Howdy, everyone. It’s been a blisteringly busy week at AMG, with a ba-jillion comments on last week’s column about polygamy. Plus, The Book of Mormon Girl just became available in print on Amazon.com. Thank you to everyone who has written to tell me what the book means to you. I’ll be speaking in NYC this weekend at Columbia University and Trinity Wall Street. (More details here.) If you’re in town, please drop by and say hi. Now—this week’s query!
Our daughter has joined the Mormon Church and married a wonderful young man. Her dad and I are not Mormon and are very happy with our own faith. What will our grandchildren be told about Heaven and us? What will they think about us? Of course, if they ask me, I believe we will all be together.
Thank you for your insights,
A Future Non-Mormon Grandmother
Thanks so much for writing. Have you heard the joke about Mormons and heaven? St. Peter is leading a newcomers’ tour of heaven and takes his group down a hallway of rooms with open doors. “There are the Lutherans,” he says, gesturing towards one room on his left. “And there are the Episcopalians,” he says, pointing right. “The Buddhists.” “The Jews.” Finally, the group reaches the end of the hallway to one room with a closed door. “Who’s in there?” asks one of the newcomers in the tour group. “Shhh!” says St. Peter. “It’s the Mormons. We don’t want to disturb them. They think they’re up here by themselves!”
All kidding aside, your question is very important to me because my children have grandparents who are not Mormon. Truly excellent human beings, my parents-in-law are. I love them to pieces.
And your question is important to me because I grew up with a non-Mormon grandfather. Also an excellent human being, and also loved to pieces.
Being a very devout and studious kid, it used to weigh on me that if my grandfather didn’t join the Church, he might not go to heaven with the rest of the family. I don’t think that anyone at Church ever suggested so much to me, but being the serious type, this is a worry I came to all by myself.
One morning when I was 8 or 9 years old, I went into my grandfather’s office and sat down in front of the desk where he used to sit and watch the stock market ticker on television all day.
“Grandpa,” I said, haltingly, then started to do what Mormons call “bearing our testimonies”–telling him that I knew the Church was true and that Joseph Smith was a prophet—before I broke into tears.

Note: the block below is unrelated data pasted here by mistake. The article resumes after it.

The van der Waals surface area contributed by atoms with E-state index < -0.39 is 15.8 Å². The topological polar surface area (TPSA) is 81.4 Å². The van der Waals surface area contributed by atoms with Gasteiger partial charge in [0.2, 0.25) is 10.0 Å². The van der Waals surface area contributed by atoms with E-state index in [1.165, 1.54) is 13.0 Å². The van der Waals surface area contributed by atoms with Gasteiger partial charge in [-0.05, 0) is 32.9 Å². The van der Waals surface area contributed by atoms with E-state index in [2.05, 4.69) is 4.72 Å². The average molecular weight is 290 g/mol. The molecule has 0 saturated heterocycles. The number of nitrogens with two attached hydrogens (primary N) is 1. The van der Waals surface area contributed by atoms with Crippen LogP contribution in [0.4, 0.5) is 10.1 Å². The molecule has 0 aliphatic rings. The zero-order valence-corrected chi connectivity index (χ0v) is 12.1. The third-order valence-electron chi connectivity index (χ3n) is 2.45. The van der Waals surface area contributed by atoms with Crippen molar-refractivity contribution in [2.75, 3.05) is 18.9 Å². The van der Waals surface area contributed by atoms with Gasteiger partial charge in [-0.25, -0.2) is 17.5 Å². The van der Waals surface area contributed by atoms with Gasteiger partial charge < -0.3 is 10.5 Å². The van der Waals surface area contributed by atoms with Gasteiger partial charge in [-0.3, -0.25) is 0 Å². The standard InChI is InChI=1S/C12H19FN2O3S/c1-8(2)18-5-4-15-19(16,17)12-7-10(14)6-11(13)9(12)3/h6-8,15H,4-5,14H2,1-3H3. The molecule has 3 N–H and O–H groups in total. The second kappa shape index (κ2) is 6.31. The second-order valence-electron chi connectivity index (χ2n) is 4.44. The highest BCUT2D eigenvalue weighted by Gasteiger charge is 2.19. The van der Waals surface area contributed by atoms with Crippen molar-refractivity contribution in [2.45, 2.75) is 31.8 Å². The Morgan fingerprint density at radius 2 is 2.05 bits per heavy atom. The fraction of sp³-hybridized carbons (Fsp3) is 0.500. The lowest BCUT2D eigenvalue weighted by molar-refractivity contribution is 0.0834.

My grandfather took pity on me. He leaned across the desk, took my hand, and told me, “Honey, don’t you worry. Your mother will have it all worked out after I’m dead.”
He was referring to the Mormon practice of baptism for the dead, of course. That’s not an answer that would be comfortable to everyone—I’m especially sensitive to my Jewish in-laws’ feelings on this subject, and my husband and I agree that there will be no baptizing of his ancestors.
But the real genius of his answer was its mercy: my grandfather answered in a way that relieved his grandchild of the worry, the burden of feeling that she might not be with her whole family in the eternities.
Mormon doctrine teaches that God loves all people equally and that there is no hell. There are various levels of heaven, and it is orthodox doctrine that only people who are baptized into the Church and married in a Mormon temple will make it into the highest levels of heaven as eternal families.
But especially in the sacred domain of Primary, where LDS children are taught, messages of love and family togetherness trump everything else.
If you’d like to read the Primary curriculum, you can review the manuals yourself here—they’re all on-line. And in poring over some sample lessons on eternal families to answer your question, I came across the following explicit instruction to teachers:
“Be sensitive to children who have parents or siblings who are not members of the Church.”
Even if they have caring teachers who follow Church instructions to be generous and sensitive on issues of exclusion, there is no way to guarantee that your grandchildren will not worry about you, as I did about my own grandfather.
But that’s where you will come in, and with your grandmotherly authority—which is just about the most powerful kind of authority there is—you will take them in your arms and say, “Don’t worry, honey. I know we will all be together someday.” And they will listen. Because no matter what religion they belong to they are your grandchildren. Even if just by your example, you have a major role to play in shaping what they think and believe. Don’t ever let that go.